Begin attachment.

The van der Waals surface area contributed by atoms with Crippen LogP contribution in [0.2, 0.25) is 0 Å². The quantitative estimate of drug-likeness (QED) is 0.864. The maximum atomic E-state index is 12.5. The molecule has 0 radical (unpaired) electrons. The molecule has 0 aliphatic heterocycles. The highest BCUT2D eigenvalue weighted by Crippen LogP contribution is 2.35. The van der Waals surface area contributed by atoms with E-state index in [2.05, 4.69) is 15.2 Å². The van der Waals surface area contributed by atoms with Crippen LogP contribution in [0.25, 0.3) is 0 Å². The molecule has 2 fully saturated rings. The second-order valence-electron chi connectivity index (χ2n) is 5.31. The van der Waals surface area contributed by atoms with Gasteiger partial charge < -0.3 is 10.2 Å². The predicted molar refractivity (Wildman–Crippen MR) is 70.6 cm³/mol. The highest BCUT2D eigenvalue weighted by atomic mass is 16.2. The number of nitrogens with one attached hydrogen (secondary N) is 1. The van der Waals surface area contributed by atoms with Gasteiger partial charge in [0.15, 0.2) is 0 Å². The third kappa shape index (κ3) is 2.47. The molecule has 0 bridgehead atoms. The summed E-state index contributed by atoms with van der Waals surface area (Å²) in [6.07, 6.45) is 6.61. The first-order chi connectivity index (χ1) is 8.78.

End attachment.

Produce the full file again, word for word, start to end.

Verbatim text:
The van der Waals surface area contributed by atoms with Crippen LogP contribution in [0.2, 0.25) is 0 Å². The quantitative estimate of drug-likeness (QED) is 0.864. The maximum atomic E-state index is 12.5. The molecule has 0 radical (unpaired) electrons. The molecule has 0 aliphatic heterocycles. The highest BCUT2D eigenvalue weighted by Crippen LogP contribution is 2.35. The van der Waals surface area contributed by atoms with E-state index in [2.05, 4.69) is 15.2 Å². The van der Waals surface area contributed by atoms with Crippen LogP contribution in [0.25, 0.3) is 0 Å². The molecule has 2 fully saturated rings. The second-order valence-electron chi connectivity index (χ2n) is 5.31. The van der Waals surface area contributed by atoms with Gasteiger partial charge < -0.3 is 10.2 Å². The predicted molar refractivity (Wildman–Crippen MR) is 70.6 cm³/mol. The highest BCUT2D eigenvalue weighted by atomic mass is 16.2. The number of nitrogens with one attached hydrogen (secondary N) is 1. The van der Waals surface area contributed by atoms with Gasteiger partial charge in [0.15, 0.2) is 0 Å². The third kappa shape index (κ3) is 2.47. The molecule has 0 bridgehead atoms. The summed E-state index contributed by atoms with van der Waals surface area (Å²) in [6.07, 6.45) is 6.61. The first-order chi connectivity index (χ1) is 8.78.